Premier League season curtailment ‘possible’ if UK lockdown measures change, chief executive warns
Premier League chief Richard Masters says there is a “possibility” that the 2019-20 season could yet be curtailed as Leicester went back into lockdown on Monday night, but that there are “contingency plans” for trying to get it completed.
The competition are waiting to hear from government about next steps, but Masters said it is possible that Leicester City’s games could be moved to neutral venues or postponed. The Premier League chief was speaking at a DCMS hearing where a number of issues related to the game were discussed – and the possibility of more situations like that in Leicester.
As well as how the Premier League will proceed, Masters said that he hoped a decision on Newcastle United would be given “shortly”; that a solution has to be found to keep the EFL Cup running for the 2020-21 season; that the Premier League has committed £1m to testing for the WSL so that can get back up and running, amid wider questions related to the competition’s commitment to the wider game.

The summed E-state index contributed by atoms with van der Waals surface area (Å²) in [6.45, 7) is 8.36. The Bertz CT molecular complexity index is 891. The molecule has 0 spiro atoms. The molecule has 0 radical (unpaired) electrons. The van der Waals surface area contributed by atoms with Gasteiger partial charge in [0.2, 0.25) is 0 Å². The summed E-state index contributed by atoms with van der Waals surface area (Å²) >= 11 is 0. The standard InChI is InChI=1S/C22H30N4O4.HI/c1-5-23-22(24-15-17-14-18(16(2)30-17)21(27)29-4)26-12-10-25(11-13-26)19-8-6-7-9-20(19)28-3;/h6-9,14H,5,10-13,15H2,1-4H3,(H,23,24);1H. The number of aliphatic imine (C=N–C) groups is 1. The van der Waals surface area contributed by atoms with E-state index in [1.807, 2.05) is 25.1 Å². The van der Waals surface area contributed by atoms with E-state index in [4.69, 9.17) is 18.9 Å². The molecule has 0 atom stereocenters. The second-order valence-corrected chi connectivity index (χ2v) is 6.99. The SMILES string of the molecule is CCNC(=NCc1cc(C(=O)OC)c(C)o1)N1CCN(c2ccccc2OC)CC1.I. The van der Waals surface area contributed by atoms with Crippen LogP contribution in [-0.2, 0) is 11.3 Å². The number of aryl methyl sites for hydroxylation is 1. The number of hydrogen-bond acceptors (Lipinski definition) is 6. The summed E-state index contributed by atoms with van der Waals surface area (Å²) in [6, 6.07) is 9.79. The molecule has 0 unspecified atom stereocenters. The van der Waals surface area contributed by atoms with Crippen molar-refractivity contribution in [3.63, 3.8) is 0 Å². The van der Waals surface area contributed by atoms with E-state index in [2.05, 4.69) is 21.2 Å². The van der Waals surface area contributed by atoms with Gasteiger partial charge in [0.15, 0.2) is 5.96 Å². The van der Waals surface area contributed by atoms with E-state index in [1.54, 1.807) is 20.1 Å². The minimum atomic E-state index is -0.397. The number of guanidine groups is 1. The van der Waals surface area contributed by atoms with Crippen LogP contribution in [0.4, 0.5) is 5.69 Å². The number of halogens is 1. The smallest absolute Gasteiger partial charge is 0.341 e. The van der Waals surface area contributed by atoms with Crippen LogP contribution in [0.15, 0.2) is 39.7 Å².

The Leicester situation poses the most immediate challenge to the Premier League, however, as it now puts the staging of games under threat.
Masters admitted that curtailment was “possible” but that the restart has proven they now have an operating model to run the game.
“If what is happening in Leicester – we’re waiting to hear – does affect the club’s ability to run home games, either the match on Saturday against Crystal Palace at 3pm or subsequent matches, we have a contingency to put those matches elsewhere or postpone them until a date it’s safe to do so,” Masters said. “Of course contingency plans are discussed as part of our overall planning.
“And just thinking about next season, we have broken the back if you like of the operating model of playing football matches behind closed doors, where the whole country, the whole economy if you like, is affected by Covid, and that has been the hardest part.”
Masters said that curtailment negotiations were left at a certain point, but can be picked back up. A points-per-game model is likeliest, and Liverpool would naturally still be champions.
Pressed on Newcastle United’s prospective takeover by a Saudi Arabian-led consortium, Masters said he hoped it could be concluded “shortly”.
“When they drag on, sometimes there;s a requirement for information,” he told Sunderland Central MP Julie Elliot of DCMS Committee.”It’s a relatively rare occurrence. I think it’s very difficult to keep a constant dialogue with fans about what’s an entirely confidential process.”
“There’s no timetable set as part of the rules,” he said. “There is no particular time frame that these things usually take. Some takeovers are straightforward and others aren’t.”